At the commencement of the Second World War it had been decided by the British authorities that it would be impractical to defend the Channel Islands and the regiment stationed in Guernsey left the island. Residents were offered the option to be evacuated to England when invasion seemed likely as German Armed Forces progressively occupied northern France and advanced towards Normandy.
Almost half the population of Guernsey, all but seven people in Alderney and virtually none from Sark evacuated. After a bombing raid on St Peter Port which caused the death of more than 30 people at the harbour and serious damage to many buildings further afield Guernsey was occupied on 30th June 1940. A dramatically dark period of the island's history had begun.
After five long and unfortunate years of occupation Guernsey was liberated on 9th May 1945, Sark on 10th May and Alderney on 19th May
The period between D-Day 6th June 1944 and Liberation was particularly difficult for islanders and occupying forces alike because the food available could not provide for the needs of those remaining in the Island and could not be supplemented by the importation of food from France as had been the case since June 1940. In particular the islands principal lifeline for supplies from Granville on the coast of Normandy was closed. Food supplies and medicines had virtually been exhausted by the end of 1944. Islanders became malnourished and sick. Eventually international agreement enabled the Red Cross ship SS Vega to bring food parcels, many donated by citizens in Canada and New Zealand. She made the first of seven mercy food supply visits on 27th December 1944. Even then the amount of food which could be provided could not restore any normality but it did save many lives and improve morale.
It is worthy of note that in addition to the loss of a substantial percentage of the population through voluntary evacuation immediately prior to the occupation of the island its fragile economy suffered further loss as a result of the forced removal of islanders by the German authorities in breach of International Law.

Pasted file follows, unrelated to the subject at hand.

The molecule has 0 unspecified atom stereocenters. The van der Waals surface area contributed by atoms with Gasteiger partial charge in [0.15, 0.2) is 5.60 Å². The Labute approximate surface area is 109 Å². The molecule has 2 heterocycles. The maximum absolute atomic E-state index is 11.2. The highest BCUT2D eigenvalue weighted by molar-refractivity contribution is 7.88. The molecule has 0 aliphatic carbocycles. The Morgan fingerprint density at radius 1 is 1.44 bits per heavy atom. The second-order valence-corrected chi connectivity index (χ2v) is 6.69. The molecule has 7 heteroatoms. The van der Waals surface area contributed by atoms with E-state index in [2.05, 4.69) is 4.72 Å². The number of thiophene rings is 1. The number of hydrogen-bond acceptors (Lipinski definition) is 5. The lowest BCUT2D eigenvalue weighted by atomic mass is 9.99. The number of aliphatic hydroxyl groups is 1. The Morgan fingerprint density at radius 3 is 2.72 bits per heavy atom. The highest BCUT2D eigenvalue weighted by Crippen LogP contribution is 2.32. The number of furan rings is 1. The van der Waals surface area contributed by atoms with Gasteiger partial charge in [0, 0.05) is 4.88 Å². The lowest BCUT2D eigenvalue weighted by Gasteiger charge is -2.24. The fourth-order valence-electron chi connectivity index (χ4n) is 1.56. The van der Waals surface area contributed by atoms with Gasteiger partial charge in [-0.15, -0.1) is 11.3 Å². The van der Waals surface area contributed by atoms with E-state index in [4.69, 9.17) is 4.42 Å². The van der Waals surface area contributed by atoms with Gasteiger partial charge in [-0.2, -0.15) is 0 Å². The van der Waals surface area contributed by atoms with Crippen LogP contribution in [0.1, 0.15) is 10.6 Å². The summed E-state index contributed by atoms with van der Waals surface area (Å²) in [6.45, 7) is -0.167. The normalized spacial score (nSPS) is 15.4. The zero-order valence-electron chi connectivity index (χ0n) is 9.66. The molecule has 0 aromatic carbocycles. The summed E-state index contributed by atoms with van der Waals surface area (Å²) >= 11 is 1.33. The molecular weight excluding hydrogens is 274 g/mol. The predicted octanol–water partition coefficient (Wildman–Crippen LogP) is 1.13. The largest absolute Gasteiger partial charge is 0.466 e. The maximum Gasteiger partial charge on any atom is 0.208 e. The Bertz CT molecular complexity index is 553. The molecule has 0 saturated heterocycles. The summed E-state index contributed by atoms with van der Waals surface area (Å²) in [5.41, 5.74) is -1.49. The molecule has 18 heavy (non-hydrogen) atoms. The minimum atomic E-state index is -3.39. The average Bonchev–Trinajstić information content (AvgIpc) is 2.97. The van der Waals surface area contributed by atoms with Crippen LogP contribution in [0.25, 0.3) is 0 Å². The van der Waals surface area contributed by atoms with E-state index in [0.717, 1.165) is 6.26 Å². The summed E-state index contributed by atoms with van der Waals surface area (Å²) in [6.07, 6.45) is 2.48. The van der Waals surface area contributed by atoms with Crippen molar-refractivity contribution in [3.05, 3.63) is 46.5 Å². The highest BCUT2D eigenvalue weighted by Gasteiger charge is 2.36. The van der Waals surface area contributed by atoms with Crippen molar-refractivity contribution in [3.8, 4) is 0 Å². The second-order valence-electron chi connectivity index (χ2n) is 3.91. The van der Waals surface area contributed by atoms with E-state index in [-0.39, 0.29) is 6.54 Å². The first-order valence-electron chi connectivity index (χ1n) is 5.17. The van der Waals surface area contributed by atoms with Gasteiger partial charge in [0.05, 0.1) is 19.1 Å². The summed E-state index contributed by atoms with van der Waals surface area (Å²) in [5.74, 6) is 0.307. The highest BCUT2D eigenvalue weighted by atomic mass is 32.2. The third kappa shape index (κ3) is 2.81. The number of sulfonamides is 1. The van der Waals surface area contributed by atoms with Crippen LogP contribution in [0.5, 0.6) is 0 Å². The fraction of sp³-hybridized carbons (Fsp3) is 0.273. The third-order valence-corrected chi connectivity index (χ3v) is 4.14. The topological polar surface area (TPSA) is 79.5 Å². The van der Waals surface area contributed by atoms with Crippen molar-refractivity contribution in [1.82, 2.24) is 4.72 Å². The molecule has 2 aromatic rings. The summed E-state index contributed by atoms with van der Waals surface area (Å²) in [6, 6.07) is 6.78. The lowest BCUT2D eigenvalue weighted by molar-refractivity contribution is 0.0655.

In September 1942 Hitler ordered the deportation from Guernsey and Sark of persons born on the British mainland and subsequently persons who had at any time in their lives been enrolled in the armed forces of the Crown. The deportees were taken to civil internment camps in southern Germany. More persons were deported in 1943.
Liberation of these camps started in April 1945 but deportees were not able to return to Guernsey and Sark until after the Liberation of the islands. Those removed involuntarily remain aggrieved that despite profound disruption to their lives and in many cases businesses they have never received compensation from the German Government.
Less than a month after the Liberation on 7th June King George VI and Queen Elizabeth visited the Island.
The 9th May is designated Liberation Day. It is a day on which islanders celebrate the liberation of the Island and the restoration of the rule of law, respect for international law and respect for human rights and fundamental freedoms.
A parade comprising war veterans, army, navy and air force cadets, youth organisations, a detachment from 201 (Guernsey's Own) Squadron of the Royal Air force, a detachment from a visiting Royal Naval ship, members of the Royal Hospital Chelsea and a standard bearers representing many local organisations and the essential services is inspected by His Excellency the Lieutenant-Governor accompanied by the Bailiff.
There are two church inter-denominational church services. That held at the Town church is attended by His Excellency the Lieutenant-Governor and the Bailiff and Jurats and Advocates of the Royal Court. The other interdenominational service is attended by the Deputy Bailiff.
The remainder of the day is organised by the Culture and Leisure Department and is marked by a carnival atmosphere.